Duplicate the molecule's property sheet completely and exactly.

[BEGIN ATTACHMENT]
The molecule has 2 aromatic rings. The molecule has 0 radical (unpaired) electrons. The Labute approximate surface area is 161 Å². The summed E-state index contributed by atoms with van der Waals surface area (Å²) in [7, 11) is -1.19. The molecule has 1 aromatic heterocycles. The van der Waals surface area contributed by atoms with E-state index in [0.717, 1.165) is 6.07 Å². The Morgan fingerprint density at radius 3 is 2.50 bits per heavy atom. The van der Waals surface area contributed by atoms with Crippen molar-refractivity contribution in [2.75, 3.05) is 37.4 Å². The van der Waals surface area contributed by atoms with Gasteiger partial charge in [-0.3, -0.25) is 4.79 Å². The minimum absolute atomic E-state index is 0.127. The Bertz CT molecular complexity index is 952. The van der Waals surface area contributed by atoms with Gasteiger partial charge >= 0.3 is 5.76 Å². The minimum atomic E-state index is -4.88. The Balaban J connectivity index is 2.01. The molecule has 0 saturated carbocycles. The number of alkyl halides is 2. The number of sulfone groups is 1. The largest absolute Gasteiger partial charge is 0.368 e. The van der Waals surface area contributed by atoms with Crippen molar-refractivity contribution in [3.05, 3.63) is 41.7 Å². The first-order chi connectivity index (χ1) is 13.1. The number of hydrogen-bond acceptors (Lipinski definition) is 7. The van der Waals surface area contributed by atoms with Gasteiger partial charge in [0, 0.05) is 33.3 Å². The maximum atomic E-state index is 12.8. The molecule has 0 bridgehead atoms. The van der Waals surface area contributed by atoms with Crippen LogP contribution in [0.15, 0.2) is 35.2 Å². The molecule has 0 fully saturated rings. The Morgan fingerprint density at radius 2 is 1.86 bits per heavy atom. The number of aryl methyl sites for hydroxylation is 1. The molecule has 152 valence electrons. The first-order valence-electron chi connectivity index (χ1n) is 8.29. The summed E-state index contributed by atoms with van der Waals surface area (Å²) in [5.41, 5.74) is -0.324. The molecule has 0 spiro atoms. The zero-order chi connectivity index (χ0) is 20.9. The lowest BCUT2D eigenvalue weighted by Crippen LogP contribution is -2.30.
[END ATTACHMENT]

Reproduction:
The molecule has 2 aromatic rings. The molecule has 0 radical (unpaired) electrons. The Labute approximate surface area is 161 Å². The summed E-state index contributed by atoms with van der Waals surface area (Å²) in [7, 11) is -1.19. The molecule has 1 aromatic heterocycles. The van der Waals surface area contributed by atoms with E-state index in [0.717, 1.165) is 6.07 Å². The Morgan fingerprint density at radius 3 is 2.50 bits per heavy atom. The van der Waals surface area contributed by atoms with Crippen molar-refractivity contribution in [2.75, 3.05) is 37.4 Å². The van der Waals surface area contributed by atoms with Gasteiger partial charge in [-0.3, -0.25) is 4.79 Å². The minimum absolute atomic E-state index is 0.127. The Bertz CT molecular complexity index is 952. The van der Waals surface area contributed by atoms with Gasteiger partial charge >= 0.3 is 5.76 Å². The minimum atomic E-state index is -4.88. The Balaban J connectivity index is 2.01. The molecule has 0 saturated carbocycles. The number of alkyl halides is 2. The number of sulfone groups is 1. The largest absolute Gasteiger partial charge is 0.368 e. The van der Waals surface area contributed by atoms with Crippen molar-refractivity contribution in [3.05, 3.63) is 41.7 Å². The first-order chi connectivity index (χ1) is 13.1. The number of hydrogen-bond acceptors (Lipinski definition) is 7. The van der Waals surface area contributed by atoms with Gasteiger partial charge in [0, 0.05) is 33.3 Å². The maximum atomic E-state index is 12.8. The molecule has 0 bridgehead atoms. The van der Waals surface area contributed by atoms with Crippen LogP contribution in [0.15, 0.2) is 35.2 Å². The molecule has 0 fully saturated rings. The Morgan fingerprint density at radius 2 is 1.86 bits per heavy atom. The number of aryl methyl sites for hydroxylation is 1. The molecule has 152 valence electrons. The first-order valence-electron chi connectivity index (χ1n) is 8.29. The summed E-state index contributed by atoms with van der Waals surface area (Å²) in [5.41, 5.74) is -0.324. The molecule has 0 spiro atoms. The zero-order chi connectivity index (χ0) is 20.9. The lowest BCUT2D eigenvalue weighted by Crippen LogP contribution is -2.30.